Last Wednesday, watching the Chancellor of the Exchequer deliver the results of his spending review for 2015-16, it was impossible not be struck by the idea that here is a truly remarkable man.
Derided by those on the left of British politics as the part-time chancellor, he nevertheless has the ability to convince many opinion-formers that he’s a supreme politician.
That’s as may be.
What I find incomprehensible are his never-ending attempts to portray himself as some kind of Man Of The People and his constant mantra of: “We’re all in it together”.
The Man Of The People shtick was given full rein when he tweeted an image of himself tucking into a take-away hamburger on Tuesday evening as – he claimed – he put the finishing touches to his spending report.
But wait! What’s going on here?
Have his cuts already hit the Treasury and closed down the catering department? Can’t he spare just 20 minutes to eat a healthy meal brought to him on a tray?
Or does he think that, by sharing this image with the Twitteratii he’ll somehow engage with a nation seduced into – in some cases even reduced to – living on cheap burgers?
I doubt it, if only because he was reportedly enjoying a burger that probably cost £10. See how well that cuts it with those who can only afford a McDonald’s 99p bap!
During the presentation of his actual report, I couldn’t help noticing that smirky little grin that plays around his lips when he’s delivering what he so frequently calls “hard choices”.
It was there when he talked about Civil Service pay restrictions and again when he set out the Departmental budgets, which – unless Boadicea rises from the dead and there’s a massive sea-change in British politics – will see the state’s autonomy much reduced for many, many years to come.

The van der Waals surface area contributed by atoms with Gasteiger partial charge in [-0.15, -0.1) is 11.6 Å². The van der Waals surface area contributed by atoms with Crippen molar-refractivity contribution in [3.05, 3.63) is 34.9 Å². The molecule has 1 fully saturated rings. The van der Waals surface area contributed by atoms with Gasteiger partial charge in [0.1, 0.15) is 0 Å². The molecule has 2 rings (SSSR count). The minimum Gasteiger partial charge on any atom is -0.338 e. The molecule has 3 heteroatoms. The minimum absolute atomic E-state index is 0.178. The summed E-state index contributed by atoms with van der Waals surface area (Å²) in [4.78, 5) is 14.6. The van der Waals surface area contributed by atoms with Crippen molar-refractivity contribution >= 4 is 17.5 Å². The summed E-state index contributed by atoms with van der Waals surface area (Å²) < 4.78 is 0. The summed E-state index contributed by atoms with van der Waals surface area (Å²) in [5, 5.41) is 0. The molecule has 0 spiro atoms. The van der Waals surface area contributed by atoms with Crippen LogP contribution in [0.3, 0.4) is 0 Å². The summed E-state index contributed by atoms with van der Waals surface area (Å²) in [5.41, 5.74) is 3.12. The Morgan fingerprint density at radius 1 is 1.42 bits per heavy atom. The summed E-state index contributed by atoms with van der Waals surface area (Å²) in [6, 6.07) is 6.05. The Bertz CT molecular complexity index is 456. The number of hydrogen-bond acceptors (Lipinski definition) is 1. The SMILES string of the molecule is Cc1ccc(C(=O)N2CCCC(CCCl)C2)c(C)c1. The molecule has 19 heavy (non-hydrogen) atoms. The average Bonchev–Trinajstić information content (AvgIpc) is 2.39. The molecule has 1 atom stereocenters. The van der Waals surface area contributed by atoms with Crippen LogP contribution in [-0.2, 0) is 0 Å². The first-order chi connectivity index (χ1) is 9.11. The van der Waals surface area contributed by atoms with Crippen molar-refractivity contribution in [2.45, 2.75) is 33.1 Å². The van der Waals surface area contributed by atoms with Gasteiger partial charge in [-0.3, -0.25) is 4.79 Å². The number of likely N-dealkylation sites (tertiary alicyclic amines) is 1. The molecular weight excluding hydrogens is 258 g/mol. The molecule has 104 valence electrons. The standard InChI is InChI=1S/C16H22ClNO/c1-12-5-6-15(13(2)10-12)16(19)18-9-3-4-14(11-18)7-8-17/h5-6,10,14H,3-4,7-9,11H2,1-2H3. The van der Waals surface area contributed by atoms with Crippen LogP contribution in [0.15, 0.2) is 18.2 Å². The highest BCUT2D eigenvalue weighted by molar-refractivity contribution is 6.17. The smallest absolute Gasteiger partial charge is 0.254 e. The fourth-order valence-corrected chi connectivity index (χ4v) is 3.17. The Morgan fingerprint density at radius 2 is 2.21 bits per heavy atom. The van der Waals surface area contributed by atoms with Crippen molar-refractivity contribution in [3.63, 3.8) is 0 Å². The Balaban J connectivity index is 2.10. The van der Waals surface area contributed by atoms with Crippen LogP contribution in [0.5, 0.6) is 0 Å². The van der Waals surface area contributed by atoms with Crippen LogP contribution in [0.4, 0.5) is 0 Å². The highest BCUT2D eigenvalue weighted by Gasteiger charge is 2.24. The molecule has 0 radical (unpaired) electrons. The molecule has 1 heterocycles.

It’s a grin that seems to say: “I can say all this because I’m the Chancellor and you’re not”.
At other times it seems to say: “I can do all this because I’m the Chancellor and it won’t affect me!”.
Well, he is the Chancellor of the Exchequer and much of what he proposes won’t affect him materially, but the grin doesn’t say much for us all “being in it together”.
Clearly, he has an election in mind – which is, of course, what makes him so politically astute.
Win it and he’ll be the darling of the right; the leading light in the Conservative party’s covert drive for a smaller state and – as a result – more work for their pals in the private sector.
Lose it and he will have left his successor with a country with thousands increasingly dependent on food banks and loan sharks, facing years more misery – little of which could ever be described as their fault.
But will he care?
Almost certainly not. As the remarkable man he is, he will simply skip off into the country where, surrounded by his admirers, he’ll probably spend the rest of his days enjoying the odd gourmet burger and frequent glasses of fine wine while the rest of us wonder how we got into this particular mess.
A truly remarkable feat for one man to pull off.